The Bank of England raised interest rates to 4% today, the 10th consecutive hike since it began tightening in December 2021 but experts are starting to grow concerned that the central bank may not slow down in time.
This 0.5% increase since the Monetary Policy Committee’s last meeting in December last year takes the Base rate to its highest level in 14 years as it continues to try and slow inflation.
Efforts from the Bank to lower inflation have begun to show results, with the Office for National Statistics announcing the second consecutive month of declining inflation in December, but the 10.5% figure from last month is still far ahead of the Bank’s 2% target, albeit closer October’s peak of 11.1%.
Although markets priced in today’s hike, some investors may be disappointed that it was not shallower now that inflation has receded slightly, according to Rachel Winter, Partner at Killik & Co.
She said: “Many had hoped the Bank would hold off on a further rise given that our last inflation reading registered a small decline in prices. The good news is that we do appear to be getting close to peak interest rates.”
Indeed, Winter is among the numerous analysts who predict the Bank will raise interest rates to a peak of 4.5% this summer before bringing them back down to normal levels.
Others are not so sure - Andrew Aldridge, partner at Deepbridge Capital, said that the future direction of monetary policy appears hazy.
“Peak interest rates for the year remain unclear, creating a challenging environment for investors and financial advisors,” he said.
“It is important that businesses are not hamstrung by a lack of direction and have as much foresight to plan for the year ahead.”
Headline inflation may have fallen, but so is the UK economy’s growth prospects. The International Monetary Fund predicted that the UK will be the only major economy to shrink in 2023 and sharp interest rate hikes could exacerbate the damage, according to Karen Ward, chief market strategist EMEA at JP Morgan.
She said that this makes today’s 50 basis point rise appear “puzzling” given the already weakened economy, but the Bank may have to make further “unpopular choices” if it wants to take inflation fully under control.
With roughly half a million people out of the workforce since the pandemic, further hikes to “at least” 4.5% will be necessary, even at the detriment of the economy.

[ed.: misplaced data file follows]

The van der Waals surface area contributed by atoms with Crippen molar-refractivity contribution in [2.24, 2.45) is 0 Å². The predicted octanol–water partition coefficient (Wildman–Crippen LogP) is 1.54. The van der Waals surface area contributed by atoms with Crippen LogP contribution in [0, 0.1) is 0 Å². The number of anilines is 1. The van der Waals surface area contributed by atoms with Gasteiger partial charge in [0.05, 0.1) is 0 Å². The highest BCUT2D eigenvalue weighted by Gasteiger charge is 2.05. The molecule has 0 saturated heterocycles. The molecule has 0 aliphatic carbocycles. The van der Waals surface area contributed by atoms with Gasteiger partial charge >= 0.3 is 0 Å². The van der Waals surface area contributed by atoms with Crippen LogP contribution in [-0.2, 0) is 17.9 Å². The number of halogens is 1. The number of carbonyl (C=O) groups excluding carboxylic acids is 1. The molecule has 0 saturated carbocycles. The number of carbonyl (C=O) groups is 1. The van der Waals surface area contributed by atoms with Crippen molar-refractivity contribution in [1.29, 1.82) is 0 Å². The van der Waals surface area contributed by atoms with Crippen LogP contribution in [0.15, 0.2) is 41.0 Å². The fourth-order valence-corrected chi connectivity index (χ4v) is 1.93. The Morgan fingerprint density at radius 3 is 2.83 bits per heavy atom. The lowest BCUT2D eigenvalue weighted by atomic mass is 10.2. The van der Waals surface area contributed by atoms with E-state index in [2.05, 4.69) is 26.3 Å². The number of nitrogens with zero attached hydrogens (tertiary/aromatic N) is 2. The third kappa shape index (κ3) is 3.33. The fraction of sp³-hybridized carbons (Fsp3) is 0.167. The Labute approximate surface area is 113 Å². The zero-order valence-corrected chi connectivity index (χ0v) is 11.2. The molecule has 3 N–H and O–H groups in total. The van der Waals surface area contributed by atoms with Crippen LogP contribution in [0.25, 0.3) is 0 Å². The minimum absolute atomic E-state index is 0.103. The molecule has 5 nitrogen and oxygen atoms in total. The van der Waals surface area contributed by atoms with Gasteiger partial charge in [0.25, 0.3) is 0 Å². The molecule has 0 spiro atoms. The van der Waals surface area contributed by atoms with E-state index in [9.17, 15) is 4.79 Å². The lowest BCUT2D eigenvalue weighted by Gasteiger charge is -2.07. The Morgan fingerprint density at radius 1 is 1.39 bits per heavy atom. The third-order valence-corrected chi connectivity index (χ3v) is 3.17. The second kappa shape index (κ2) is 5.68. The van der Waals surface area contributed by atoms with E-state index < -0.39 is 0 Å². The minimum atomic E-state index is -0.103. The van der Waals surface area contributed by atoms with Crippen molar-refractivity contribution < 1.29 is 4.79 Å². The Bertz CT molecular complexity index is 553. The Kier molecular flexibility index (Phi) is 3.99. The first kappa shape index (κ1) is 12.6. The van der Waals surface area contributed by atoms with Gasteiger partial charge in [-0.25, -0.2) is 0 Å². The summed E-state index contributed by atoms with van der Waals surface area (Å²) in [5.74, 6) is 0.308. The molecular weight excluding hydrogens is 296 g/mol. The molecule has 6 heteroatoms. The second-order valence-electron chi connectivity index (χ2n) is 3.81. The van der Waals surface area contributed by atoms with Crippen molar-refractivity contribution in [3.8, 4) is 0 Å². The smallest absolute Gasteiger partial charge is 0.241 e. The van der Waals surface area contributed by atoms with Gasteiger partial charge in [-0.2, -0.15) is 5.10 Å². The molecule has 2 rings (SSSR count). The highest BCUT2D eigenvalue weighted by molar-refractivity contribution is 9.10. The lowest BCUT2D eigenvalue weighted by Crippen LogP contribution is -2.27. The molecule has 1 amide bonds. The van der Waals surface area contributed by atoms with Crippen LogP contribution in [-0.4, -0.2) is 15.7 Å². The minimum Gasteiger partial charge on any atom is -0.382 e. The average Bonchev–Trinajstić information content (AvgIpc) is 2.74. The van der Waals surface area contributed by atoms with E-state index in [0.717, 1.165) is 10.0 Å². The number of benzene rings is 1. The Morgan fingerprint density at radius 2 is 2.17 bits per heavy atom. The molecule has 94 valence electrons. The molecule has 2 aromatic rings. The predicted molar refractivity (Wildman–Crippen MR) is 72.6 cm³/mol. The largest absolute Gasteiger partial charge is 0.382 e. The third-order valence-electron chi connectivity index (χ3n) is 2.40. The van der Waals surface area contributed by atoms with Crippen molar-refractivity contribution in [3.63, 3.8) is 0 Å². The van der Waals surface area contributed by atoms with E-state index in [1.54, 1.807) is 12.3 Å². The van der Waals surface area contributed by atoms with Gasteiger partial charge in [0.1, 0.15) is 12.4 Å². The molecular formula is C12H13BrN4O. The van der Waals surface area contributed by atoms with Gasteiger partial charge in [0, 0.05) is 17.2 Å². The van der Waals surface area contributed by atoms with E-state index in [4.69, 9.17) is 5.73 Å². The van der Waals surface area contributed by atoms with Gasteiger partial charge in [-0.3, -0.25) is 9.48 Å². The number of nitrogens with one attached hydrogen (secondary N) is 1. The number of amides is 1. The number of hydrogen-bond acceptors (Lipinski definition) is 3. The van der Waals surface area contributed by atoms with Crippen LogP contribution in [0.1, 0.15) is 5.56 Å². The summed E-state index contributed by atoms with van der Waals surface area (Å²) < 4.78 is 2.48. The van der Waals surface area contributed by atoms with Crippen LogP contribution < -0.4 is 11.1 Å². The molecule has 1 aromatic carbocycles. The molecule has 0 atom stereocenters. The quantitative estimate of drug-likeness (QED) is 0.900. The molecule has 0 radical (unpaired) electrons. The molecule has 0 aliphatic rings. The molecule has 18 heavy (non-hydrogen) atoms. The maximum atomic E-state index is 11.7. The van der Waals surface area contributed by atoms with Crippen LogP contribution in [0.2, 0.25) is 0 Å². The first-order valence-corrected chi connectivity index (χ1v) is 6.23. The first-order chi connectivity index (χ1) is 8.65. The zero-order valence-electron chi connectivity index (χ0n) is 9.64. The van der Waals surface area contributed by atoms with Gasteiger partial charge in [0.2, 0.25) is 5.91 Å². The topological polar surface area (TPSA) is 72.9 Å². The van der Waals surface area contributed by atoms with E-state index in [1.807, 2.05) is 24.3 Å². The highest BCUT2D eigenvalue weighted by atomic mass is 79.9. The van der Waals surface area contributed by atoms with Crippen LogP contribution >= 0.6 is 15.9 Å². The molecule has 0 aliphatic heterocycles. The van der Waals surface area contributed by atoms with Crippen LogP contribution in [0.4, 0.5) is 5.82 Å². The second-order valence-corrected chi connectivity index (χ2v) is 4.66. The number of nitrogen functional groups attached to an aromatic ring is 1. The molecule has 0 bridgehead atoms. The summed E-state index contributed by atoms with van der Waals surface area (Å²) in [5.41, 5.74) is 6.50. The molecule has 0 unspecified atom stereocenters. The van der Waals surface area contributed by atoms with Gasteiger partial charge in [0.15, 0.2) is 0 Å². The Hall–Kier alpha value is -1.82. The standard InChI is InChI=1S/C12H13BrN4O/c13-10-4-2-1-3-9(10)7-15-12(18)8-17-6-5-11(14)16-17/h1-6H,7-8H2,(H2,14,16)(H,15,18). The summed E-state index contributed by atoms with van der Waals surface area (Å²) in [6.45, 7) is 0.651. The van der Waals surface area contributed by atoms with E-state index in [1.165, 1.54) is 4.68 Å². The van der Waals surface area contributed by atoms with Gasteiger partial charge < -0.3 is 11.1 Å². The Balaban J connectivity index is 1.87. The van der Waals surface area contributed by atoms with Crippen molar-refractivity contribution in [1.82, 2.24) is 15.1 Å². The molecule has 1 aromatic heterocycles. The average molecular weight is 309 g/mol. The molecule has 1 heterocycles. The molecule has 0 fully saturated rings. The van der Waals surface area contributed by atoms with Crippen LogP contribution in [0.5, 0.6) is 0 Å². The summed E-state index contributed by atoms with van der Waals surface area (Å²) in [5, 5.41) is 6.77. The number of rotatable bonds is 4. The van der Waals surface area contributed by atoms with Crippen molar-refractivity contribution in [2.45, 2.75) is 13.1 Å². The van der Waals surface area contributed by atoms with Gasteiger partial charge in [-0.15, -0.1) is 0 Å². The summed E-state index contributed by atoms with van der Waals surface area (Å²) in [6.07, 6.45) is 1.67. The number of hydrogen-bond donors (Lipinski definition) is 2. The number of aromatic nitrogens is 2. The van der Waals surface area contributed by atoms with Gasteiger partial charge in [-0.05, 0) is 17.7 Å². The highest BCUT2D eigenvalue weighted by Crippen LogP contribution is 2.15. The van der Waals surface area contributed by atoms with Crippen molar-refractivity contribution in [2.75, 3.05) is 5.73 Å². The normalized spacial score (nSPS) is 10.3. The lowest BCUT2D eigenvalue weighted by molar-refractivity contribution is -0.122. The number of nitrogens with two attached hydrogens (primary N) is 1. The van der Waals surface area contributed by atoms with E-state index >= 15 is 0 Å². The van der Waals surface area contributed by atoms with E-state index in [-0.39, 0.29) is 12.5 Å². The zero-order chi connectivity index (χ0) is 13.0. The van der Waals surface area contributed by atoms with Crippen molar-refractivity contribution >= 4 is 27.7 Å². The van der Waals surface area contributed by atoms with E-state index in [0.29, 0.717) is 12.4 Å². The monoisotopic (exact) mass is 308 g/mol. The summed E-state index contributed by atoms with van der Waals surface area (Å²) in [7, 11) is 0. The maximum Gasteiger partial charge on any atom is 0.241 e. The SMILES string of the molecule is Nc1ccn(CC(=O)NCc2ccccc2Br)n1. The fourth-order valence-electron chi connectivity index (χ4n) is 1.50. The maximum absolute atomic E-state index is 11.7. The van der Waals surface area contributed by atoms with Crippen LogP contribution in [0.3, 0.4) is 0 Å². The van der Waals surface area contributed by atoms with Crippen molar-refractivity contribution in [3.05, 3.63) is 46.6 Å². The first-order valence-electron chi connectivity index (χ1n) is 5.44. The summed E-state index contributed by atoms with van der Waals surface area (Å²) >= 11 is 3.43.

Ward added: “The problem is that the UK’s ability to supply goods and services appears to be suffering more acutely than our demand for those goods and services.
“This supply problem is most visible in the labour market. Vacancies have moderated slightly but still far outstrip the number of unemployed, and wage growth is climbing.”
Indeed, the Bank must tread carefully or else it risks plunging the UK into a difficult recession, according to James McManus, chief investment officer at Nutmeg.
He said: “This is the great balancing act that the Bank of England has to master – normalising interest rates at a pace the economy can handle, without going too far, too fast.”
Nicholas Ware, manager of the Janus Henderson Fixed Interest Monthly Income fund, said that the UK could be in for the hardest landings of any previous recession this year thanks to the Bank’s steep rise in rates.
The Bank of England’s 50 basis point rise was double that of the Federal Reserve’s. Last night the US central bank made its smallest rate hike of this cycle, bringing interest rates within the range of 4.5% to 4.75%.
Jerome Powell hinted that the 25 basis point increase will not be the bank’s last, with a “couple more hikes” implied over the coming months.
Further tightening could be a concern to some, but Robert Dishner, multi sector fixed income manager at Neuberger Berman, said that ongoing hikes are reasonable and are likely to remain shallower.
He added: “People are arguing it is hawkish as the Fed kept in language about ongoing rate hikes, but what else was it going to do? It wants to keep optionality open.”
Even if the central bank pushes rates further, tighter monetary policy has already dragged inflation down to 6.5% in December from its 9.1% high in June.
Willem Sels, global chief investment officer, HSBC, said: “The Fed knows that its inflation fight is showing some success and that it does not need to hike much more from here.”
Inflation may well be on the decline, but a tight labour market in the US remains a barrier for price easing, according to Nick Chatters manager at Aegon Asset Management.
Despite the hiking cycle that started in March last year, unemployment remains low, at 3.5% in December last year.
Chatters said: “The price falls we have been seeing in the goods sector cannot be translated across into the services sector without some easing in the labor market.
“Goods price declines are a function of supply chains opening up; however, labor costs are a significant input into services prices.”